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Dating to the first experimental orchards planted in the 1880s, citrus fruits are among the most important crops of South Texas, contributing around $140 million annually to the state economy.


Cheers to Texas Citrus

The subtropical climate and fertile soils of the Rio Grande Valley are ideal for growing lemons, oranges, and grapefruit, including several varieties of famous Texas red grapefruit. Juice from some of these deeply colored, deeply flavored red fruits is the star ingredient of Deep Eddy Ruby Red Vodka.

For recipes and information about tours of the new distillery in Dripping Springs, see

Meet More Texas Makers: Arts/Crafts, Food/Treats and Events

Introduced in 2013, this premium vodka is distilled 10 times and then charcoal-filtered to finish at 70 proof. It’s smooth and refreshing when served simply over ice with a splash of club soda, but it has also inspired myriad cocktails from professional and amateur mixologists alike.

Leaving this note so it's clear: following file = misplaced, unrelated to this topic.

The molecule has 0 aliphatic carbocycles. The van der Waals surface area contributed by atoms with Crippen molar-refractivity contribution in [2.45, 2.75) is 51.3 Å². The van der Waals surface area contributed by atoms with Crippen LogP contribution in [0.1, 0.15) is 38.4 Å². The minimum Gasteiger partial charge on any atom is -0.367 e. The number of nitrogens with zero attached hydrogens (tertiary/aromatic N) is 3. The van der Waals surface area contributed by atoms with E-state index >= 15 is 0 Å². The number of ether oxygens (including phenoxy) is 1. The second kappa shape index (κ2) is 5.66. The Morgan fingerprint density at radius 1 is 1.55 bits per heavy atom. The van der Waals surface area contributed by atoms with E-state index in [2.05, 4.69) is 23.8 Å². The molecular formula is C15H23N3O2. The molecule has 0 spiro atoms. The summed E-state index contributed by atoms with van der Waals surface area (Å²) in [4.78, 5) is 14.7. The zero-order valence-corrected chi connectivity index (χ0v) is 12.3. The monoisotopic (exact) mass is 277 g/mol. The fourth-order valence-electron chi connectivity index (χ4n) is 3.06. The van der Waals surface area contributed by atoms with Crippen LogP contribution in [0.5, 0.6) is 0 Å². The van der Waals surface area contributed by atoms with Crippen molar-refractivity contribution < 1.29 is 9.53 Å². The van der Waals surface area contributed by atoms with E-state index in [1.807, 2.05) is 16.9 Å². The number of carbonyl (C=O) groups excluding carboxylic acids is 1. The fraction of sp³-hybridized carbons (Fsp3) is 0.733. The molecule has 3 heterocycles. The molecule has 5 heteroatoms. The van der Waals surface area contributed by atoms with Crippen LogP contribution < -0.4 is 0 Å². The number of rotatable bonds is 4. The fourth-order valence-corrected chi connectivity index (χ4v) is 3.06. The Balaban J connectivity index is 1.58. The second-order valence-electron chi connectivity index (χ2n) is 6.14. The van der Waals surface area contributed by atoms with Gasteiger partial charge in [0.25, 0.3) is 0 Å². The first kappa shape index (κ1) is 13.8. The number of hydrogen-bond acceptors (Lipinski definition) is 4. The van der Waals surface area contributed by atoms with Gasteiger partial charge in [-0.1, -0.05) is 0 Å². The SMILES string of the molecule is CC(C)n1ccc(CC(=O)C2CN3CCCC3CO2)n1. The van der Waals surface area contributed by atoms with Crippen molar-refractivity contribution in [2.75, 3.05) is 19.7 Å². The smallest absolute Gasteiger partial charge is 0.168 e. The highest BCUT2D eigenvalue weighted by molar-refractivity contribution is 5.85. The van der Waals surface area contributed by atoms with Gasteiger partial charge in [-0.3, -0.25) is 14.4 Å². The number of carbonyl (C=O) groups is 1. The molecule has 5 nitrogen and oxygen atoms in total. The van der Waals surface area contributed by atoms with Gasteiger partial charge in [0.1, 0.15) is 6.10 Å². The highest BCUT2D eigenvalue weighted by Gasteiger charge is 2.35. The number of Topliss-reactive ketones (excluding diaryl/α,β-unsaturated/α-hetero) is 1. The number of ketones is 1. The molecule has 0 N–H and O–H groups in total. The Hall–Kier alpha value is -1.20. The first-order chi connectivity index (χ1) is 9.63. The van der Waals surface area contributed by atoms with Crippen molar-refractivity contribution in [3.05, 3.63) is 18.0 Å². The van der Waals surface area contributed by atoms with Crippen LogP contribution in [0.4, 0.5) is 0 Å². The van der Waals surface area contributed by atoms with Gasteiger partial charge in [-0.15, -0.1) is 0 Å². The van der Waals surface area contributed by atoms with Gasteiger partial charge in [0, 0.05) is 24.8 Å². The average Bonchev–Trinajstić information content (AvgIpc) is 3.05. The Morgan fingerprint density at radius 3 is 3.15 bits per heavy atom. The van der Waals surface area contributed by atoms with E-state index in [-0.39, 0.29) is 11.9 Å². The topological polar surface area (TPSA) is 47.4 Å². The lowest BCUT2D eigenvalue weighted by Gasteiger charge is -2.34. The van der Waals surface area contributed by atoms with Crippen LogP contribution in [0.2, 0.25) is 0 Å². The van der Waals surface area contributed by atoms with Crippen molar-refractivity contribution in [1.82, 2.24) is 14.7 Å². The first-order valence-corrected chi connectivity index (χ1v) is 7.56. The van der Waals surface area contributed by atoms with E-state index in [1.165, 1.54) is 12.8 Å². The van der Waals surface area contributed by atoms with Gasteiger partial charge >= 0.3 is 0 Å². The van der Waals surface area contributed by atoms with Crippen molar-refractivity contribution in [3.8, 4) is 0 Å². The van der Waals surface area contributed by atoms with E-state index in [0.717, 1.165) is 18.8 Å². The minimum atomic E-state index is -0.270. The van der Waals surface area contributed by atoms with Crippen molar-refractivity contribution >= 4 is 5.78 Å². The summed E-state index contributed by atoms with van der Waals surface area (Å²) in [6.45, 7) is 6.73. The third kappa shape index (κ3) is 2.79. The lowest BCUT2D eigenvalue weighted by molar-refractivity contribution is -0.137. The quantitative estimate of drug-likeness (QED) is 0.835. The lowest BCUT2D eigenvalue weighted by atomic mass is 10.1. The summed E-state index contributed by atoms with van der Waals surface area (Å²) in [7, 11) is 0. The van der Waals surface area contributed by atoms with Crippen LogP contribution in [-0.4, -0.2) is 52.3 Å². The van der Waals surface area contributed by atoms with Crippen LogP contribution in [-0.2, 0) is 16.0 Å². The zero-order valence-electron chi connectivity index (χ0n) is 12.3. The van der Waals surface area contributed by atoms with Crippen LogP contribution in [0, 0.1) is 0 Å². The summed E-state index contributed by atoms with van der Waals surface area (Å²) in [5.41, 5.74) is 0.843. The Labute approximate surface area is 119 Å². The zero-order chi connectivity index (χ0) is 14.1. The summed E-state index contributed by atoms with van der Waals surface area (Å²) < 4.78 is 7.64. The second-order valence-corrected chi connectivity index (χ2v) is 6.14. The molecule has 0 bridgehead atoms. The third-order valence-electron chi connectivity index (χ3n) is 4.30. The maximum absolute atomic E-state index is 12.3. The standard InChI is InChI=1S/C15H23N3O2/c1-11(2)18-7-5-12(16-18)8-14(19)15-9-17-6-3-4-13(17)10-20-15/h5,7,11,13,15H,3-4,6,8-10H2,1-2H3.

Deep Eddy’s co-owner Chad Auler takes the “made in Texas” slogan seriously, producing vodka in Central Texas with Texas-grown corn. After all, he named the company after Austin’s historic Deep Eddy swimming pool. He says fresh grapefruit flavor is what makes the Ruby Red Vodka so appealing to Texans.

The company, which also produces Deep Eddy Vodka, Sweet Tea Flavored Vodka, and Cranberry Infused Vodka, is opening a new, larger facility this year in Dripping Springs. “We’ll sell north of 400,000 cases of all our products this year,” says Chad. “Roughly 40 percent of that volume is Ruby Red.”

From the November 2014 issue

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